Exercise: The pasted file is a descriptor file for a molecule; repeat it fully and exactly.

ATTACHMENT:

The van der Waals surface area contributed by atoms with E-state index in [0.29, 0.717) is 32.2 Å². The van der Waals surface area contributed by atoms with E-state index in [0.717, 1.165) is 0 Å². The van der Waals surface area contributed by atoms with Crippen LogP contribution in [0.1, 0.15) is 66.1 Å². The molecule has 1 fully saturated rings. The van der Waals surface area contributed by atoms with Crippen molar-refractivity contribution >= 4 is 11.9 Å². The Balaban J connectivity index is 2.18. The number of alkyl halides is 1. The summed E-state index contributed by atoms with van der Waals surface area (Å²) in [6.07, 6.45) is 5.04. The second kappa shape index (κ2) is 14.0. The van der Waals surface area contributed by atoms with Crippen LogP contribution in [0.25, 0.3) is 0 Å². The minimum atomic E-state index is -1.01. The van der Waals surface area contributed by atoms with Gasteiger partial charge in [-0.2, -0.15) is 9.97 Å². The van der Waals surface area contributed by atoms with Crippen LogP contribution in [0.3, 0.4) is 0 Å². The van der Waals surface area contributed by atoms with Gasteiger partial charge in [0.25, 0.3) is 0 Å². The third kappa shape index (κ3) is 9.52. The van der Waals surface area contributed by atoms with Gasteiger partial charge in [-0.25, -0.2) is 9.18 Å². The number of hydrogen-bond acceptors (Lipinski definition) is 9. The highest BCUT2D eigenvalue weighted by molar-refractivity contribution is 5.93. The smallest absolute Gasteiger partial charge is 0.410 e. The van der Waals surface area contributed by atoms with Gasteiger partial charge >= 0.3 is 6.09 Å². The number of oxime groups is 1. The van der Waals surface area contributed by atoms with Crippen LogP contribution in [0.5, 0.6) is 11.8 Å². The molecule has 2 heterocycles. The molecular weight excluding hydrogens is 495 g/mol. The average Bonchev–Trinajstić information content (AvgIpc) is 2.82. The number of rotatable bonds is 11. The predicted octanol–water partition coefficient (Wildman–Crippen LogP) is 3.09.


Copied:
The van der Waals surface area contributed by atoms with E-state index in [0.29, 0.717) is 32.2 Å². The van der Waals surface area contributed by atoms with E-state index in [0.717, 1.165) is 0 Å². The van der Waals surface area contributed by atoms with Crippen LogP contribution in [0.1, 0.15) is 66.1 Å². The molecule has 1 fully saturated rings. The van der Waals surface area contributed by atoms with Crippen molar-refractivity contribution >= 4 is 11.9 Å². The Balaban J connectivity index is 2.18. The number of alkyl halides is 1. The summed E-state index contributed by atoms with van der Waals surface area (Å²) in [6.07, 6.45) is 5.04. The second kappa shape index (κ2) is 14.0. The van der Waals surface area contributed by atoms with Crippen LogP contribution in [0.25, 0.3) is 0 Å². The minimum atomic E-state index is -1.01. The van der Waals surface area contributed by atoms with Gasteiger partial charge in [-0.2, -0.15) is 9.97 Å². The van der Waals surface area contributed by atoms with Crippen LogP contribution in [0.3, 0.4) is 0 Å². The van der Waals surface area contributed by atoms with Gasteiger partial charge in [0.25, 0.3) is 0 Å². The third kappa shape index (κ3) is 9.52. The van der Waals surface area contributed by atoms with Gasteiger partial charge in [-0.25, -0.2) is 9.18 Å². The number of hydrogen-bond acceptors (Lipinski definition) is 9. The highest BCUT2D eigenvalue weighted by molar-refractivity contribution is 5.93. The smallest absolute Gasteiger partial charge is 0.410 e. The van der Waals surface area contributed by atoms with Gasteiger partial charge >= 0.3 is 6.09 Å². The number of oxime groups is 1. The van der Waals surface area contributed by atoms with Crippen LogP contribution in [0.5, 0.6) is 11.8 Å². The molecule has 2 heterocycles. The molecular weight excluding hydrogens is 495 g/mol. The average Bonchev–Trinajstić information content (AvgIpc) is 2.82. The number of rotatable bonds is 11. The predicted octanol–water partition coefficient (Wildman–Crippen LogP) is 3.09.